Further proving that the workers have no intention of destroying anything in their company – strikers have shown numerous visiting journalists (including myself) how they, despite of the strike, are safely storing and preserving the textiles which they had previously produced. Clearly visible around the company are numerous vigilant workers guarding their work stations – lest any infiltrators/saboteurs attempt to destroy any machinery or textiles.

Another more alarming assertion made by this “witness” quoted in the Reuters article was that the workers have brought their children to the strike – so as to “use them as human shields.”

Workers at Al Mahalla were outraged by this absurd assertion. Angry mothers screamed “These are lies!” A female worker at the strike (who wished to remain anonymous) declared – as any sane parent would – “This is unbelievable, I would never sacrifice my child for a strike or for any other end or purpose.”

Another (anonymous) mother at the strike screamed “Who in their sane mind would believe such lies?” She added “my children are here with me because I sleep-in here at the company. We break our Ramadan fasting here with our families; plus the company’s kindergarten, where I send my daughter during the day, has been shut down since the commencement of this strike.”

Indeed this “witness” quoted in the Reuters report seems to point to the possibility that that the storming of the company (resulting in the injury or death of workers and their children) and/or its sabotage by infiltrators may well be in the planning.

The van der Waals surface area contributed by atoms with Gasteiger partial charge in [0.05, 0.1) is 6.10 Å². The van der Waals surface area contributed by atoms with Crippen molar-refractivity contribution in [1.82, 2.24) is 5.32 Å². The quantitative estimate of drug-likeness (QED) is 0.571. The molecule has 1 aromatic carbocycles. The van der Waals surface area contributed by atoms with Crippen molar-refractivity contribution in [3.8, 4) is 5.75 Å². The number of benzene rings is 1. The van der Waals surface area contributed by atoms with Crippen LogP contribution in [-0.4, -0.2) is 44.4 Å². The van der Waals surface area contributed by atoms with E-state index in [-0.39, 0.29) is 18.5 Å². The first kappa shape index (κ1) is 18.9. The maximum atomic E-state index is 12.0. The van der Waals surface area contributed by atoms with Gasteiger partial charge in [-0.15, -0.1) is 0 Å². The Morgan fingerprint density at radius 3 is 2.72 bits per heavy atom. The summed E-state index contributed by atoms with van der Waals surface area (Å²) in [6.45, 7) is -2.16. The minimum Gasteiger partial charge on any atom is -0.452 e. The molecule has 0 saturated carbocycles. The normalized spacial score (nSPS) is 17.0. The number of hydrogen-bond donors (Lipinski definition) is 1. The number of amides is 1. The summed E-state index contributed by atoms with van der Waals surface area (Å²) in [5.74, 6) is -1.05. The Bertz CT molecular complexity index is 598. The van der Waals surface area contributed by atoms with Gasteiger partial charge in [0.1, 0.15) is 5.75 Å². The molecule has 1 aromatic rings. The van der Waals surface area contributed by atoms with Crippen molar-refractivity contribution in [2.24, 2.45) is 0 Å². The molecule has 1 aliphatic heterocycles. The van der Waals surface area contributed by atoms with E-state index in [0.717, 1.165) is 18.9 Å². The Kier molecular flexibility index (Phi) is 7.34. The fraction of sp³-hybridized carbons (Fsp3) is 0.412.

Reuters Arabic report after the jump



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veil accolade


umm.. err.. uhhh.. umm.. sigh..


It’s a recent music video called: “You’ve taken on the veil; bravo!”

Do i have to elaborate? i’m sorry, am at a loss.

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Here‘s Fisk’s article on the events is Lebanon. It’s nothing special but it illustrates something i’ve been complaining about.

Let me take a step back for a second. But first, i would like to assert that like just about every other commentator, i am extremely qualified to spew bullshit about Lebanon. Anyway, on Monday, when I started to look into the whole affair, two “facts” emerged: a link to Syria; and link to al-Qaeda, specifically Zarqawi. Puzzled by the incongruity, it wasnt long before i found out (from the Reuters Factbox) that this purported link seems to be little other than the leader of the group (Abssi) receiving a similar in absentia sentence for the same crime (assassinating a US diplomat in 2002) in Jordan. But a quick look through the Sunday and Monday media shows at least consensus on the existence of a “link” if not on the degree.

Back to Fisk. I like the fact that the article highlights something i feel is often forgotten: Though the theory has yet to be proven, in Lebanon of all places i doubt there are even six degrees of separation, especially if they are links of violence. The media needs to be more careful (or have a little more integrity –  hah!) when covering things they just dont understand.

And ultimately I really hope the ceasefire holds and the Lebanese (and Palestinian refugees) dont let it spiral out of control. Gaza is enough stress.

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Apparently the DoD just blocked access to MySpace and YouTube for “bandwidth” reasons. I’m not so sure it’d be crossing that fine line between skepticism and conspiracy theory to say: “My ass it’s for bandwidth!”